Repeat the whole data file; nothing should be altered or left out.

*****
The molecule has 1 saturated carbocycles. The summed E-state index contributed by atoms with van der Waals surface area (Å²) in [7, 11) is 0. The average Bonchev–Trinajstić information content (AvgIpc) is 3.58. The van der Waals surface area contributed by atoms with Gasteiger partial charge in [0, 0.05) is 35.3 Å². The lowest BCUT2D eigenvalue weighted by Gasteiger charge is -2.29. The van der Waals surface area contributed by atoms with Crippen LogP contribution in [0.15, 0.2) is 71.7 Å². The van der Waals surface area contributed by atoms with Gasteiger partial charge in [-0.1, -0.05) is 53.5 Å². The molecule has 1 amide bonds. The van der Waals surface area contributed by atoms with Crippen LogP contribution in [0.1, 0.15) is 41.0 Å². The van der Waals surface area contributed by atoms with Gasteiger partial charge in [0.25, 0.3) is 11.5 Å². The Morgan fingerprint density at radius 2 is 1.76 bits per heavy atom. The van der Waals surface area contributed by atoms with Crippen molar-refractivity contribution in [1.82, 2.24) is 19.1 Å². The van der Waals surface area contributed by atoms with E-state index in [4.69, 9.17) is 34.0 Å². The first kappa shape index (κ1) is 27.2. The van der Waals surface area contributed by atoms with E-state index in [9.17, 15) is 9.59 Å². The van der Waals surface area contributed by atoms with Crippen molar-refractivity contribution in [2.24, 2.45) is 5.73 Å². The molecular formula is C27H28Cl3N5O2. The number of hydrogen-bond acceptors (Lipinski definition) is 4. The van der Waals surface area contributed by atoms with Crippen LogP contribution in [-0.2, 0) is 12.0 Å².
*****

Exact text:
The molecule has 1 saturated carbocycles. The summed E-state index contributed by atoms with van der Waals surface area (Å²) in [7, 11) is 0. The average Bonchev–Trinajstić information content (AvgIpc) is 3.58. The van der Waals surface area contributed by atoms with Gasteiger partial charge in [0, 0.05) is 35.3 Å². The lowest BCUT2D eigenvalue weighted by Gasteiger charge is -2.29. The van der Waals surface area contributed by atoms with Crippen LogP contribution in [0.15, 0.2) is 71.7 Å². The van der Waals surface area contributed by atoms with Gasteiger partial charge in [-0.1, -0.05) is 53.5 Å². The molecule has 1 amide bonds. The van der Waals surface area contributed by atoms with Crippen LogP contribution in [0.1, 0.15) is 41.0 Å². The van der Waals surface area contributed by atoms with Gasteiger partial charge in [0.25, 0.3) is 11.5 Å². The Morgan fingerprint density at radius 2 is 1.76 bits per heavy atom. The van der Waals surface area contributed by atoms with Crippen molar-refractivity contribution in [1.82, 2.24) is 19.1 Å². The van der Waals surface area contributed by atoms with E-state index in [4.69, 9.17) is 34.0 Å². The first kappa shape index (κ1) is 27.2. The van der Waals surface area contributed by atoms with E-state index in [9.17, 15) is 9.59 Å². The van der Waals surface area contributed by atoms with Crippen molar-refractivity contribution in [2.24, 2.45) is 5.73 Å². The molecular formula is C27H28Cl3N5O2. The number of hydrogen-bond acceptors (Lipinski definition) is 4. The van der Waals surface area contributed by atoms with Crippen LogP contribution in [-0.2, 0) is 12.0 Å².